Your May 15 editorial "A Big ‘No' to Big: Congress Should Freeze Truck Weight Restrictions" contains falsehoods and errors propagated by anti-truck groups.
Contrary to the editorial, the University of Michigan study found that trucks above 80,000 pounds have a lower fatal accident rate than trucks of less weight. Truck weight is not a contributing factor in fatal accidents involving trucks. The study also confirmed that class of roadway was the leading factor in truck-involved fatal accidents. Interstates had the lowest accident rate and undivided roads had the highest rate. Freezing the current truck weight, as the editorial supports, would increase accident risk by preventing states from moving heavier trucks onto roads with lower accident risk.
Also, there's absolutely no evidence of negative effects on handling when comparing five-axle, 80,000-pound trucks to six-axle, 97,000-pound trucks.
Additionally, the claim that one tractor-trailer is equal to 9,600 cars is absolutely false. There is no study that supports that claim. According to the U.S. Department of Transportation, a 97,000-pound truck with the required sixth axle will cause less pavement damage than an 80,000-pound truck. Increasing truck productivity will reduce the number of pavement interactions and lessen pavement wear.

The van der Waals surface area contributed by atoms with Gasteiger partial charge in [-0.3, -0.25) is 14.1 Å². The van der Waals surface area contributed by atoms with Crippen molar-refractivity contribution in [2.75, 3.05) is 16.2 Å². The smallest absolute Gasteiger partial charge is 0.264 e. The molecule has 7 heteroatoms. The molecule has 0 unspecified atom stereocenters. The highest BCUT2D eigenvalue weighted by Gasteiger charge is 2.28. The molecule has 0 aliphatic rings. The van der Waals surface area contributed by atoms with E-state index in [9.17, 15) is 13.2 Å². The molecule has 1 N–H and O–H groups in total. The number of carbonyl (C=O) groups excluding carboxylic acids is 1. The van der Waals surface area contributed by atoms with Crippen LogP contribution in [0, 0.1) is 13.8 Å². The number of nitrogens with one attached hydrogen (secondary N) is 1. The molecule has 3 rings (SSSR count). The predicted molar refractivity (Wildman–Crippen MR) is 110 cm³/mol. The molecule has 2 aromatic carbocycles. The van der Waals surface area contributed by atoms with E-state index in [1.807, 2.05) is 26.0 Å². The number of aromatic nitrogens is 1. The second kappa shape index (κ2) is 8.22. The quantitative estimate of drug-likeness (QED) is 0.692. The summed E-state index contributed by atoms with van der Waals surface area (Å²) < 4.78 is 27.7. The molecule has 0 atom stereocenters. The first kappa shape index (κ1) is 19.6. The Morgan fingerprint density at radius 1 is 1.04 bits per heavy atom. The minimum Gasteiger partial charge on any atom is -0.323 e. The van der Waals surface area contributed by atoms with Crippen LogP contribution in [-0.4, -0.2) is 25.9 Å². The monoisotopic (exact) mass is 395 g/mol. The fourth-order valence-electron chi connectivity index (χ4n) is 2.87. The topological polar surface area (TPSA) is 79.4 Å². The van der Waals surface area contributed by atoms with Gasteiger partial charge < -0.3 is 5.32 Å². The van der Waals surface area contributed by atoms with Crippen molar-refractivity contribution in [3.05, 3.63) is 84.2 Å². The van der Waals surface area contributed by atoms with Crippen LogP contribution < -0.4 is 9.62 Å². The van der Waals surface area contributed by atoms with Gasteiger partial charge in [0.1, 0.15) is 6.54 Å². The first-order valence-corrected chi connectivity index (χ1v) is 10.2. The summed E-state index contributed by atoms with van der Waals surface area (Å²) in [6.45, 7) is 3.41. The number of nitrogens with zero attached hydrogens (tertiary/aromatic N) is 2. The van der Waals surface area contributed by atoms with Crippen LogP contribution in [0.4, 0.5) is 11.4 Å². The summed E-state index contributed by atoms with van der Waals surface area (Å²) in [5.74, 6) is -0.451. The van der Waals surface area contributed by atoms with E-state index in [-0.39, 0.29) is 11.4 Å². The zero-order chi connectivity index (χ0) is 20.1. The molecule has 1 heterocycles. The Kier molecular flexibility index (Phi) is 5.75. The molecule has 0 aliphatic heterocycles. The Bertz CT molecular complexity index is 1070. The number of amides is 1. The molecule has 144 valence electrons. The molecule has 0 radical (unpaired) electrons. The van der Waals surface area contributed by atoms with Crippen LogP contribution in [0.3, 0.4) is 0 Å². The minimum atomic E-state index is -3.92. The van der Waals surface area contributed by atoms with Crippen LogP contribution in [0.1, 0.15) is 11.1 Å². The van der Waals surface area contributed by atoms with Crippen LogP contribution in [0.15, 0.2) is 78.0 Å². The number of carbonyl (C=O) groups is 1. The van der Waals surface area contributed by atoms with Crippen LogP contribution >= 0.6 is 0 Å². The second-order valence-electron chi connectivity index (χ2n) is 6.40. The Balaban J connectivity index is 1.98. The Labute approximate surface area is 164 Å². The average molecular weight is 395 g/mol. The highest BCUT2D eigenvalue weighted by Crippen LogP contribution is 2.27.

As population and GDP increases, so will freight volume and the number of trucks needed to serve a growing population and economy. More productive trucks alleviate the need for capacity expansion, reduce fuel use and emissions, and lower costs to American manufacturers and consumers.
Director of Highway Operations, American Trucking Associations